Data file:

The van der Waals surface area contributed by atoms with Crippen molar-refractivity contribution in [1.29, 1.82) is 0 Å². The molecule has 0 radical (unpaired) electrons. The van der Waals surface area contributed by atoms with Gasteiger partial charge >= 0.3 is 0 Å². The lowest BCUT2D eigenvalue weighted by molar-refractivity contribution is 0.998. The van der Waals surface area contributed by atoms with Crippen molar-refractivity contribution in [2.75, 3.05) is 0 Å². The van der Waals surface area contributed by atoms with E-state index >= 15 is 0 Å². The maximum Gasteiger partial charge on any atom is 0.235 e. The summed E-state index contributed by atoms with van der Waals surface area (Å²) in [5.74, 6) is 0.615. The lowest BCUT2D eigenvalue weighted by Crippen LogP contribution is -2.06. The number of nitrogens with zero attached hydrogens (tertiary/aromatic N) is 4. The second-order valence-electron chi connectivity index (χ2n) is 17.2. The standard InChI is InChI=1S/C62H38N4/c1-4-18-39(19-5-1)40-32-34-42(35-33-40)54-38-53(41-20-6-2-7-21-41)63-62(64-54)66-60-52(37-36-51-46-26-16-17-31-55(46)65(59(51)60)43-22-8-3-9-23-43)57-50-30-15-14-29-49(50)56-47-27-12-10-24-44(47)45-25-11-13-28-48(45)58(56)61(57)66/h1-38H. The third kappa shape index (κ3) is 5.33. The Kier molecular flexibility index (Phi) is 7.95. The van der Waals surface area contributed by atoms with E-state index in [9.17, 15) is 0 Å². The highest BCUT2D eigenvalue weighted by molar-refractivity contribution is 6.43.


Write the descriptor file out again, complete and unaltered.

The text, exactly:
The van der Waals surface area contributed by atoms with Crippen molar-refractivity contribution in [1.29, 1.82) is 0 Å². The molecule has 0 radical (unpaired) electrons. The van der Waals surface area contributed by atoms with Gasteiger partial charge >= 0.3 is 0 Å². The lowest BCUT2D eigenvalue weighted by molar-refractivity contribution is 0.998. The van der Waals surface area contributed by atoms with Crippen molar-refractivity contribution in [2.75, 3.05) is 0 Å². The van der Waals surface area contributed by atoms with E-state index >= 15 is 0 Å². The maximum Gasteiger partial charge on any atom is 0.235 e. The summed E-state index contributed by atoms with van der Waals surface area (Å²) in [5.74, 6) is 0.615. The lowest BCUT2D eigenvalue weighted by Crippen LogP contribution is -2.06. The number of nitrogens with zero attached hydrogens (tertiary/aromatic N) is 4. The second-order valence-electron chi connectivity index (χ2n) is 17.2. The standard InChI is InChI=1S/C62H38N4/c1-4-18-39(19-5-1)40-32-34-42(35-33-40)54-38-53(41-20-6-2-7-21-41)63-62(64-54)66-60-52(37-36-51-46-26-16-17-31-55(46)65(59(51)60)43-22-8-3-9-23-43)57-50-30-15-14-29-49(50)56-47-27-12-10-24-44(47)45-25-11-13-28-48(45)58(56)61(57)66/h1-38H. The third kappa shape index (κ3) is 5.33. The Kier molecular flexibility index (Phi) is 7.95. The van der Waals surface area contributed by atoms with E-state index in [9.17, 15) is 0 Å². The highest BCUT2D eigenvalue weighted by molar-refractivity contribution is 6.43.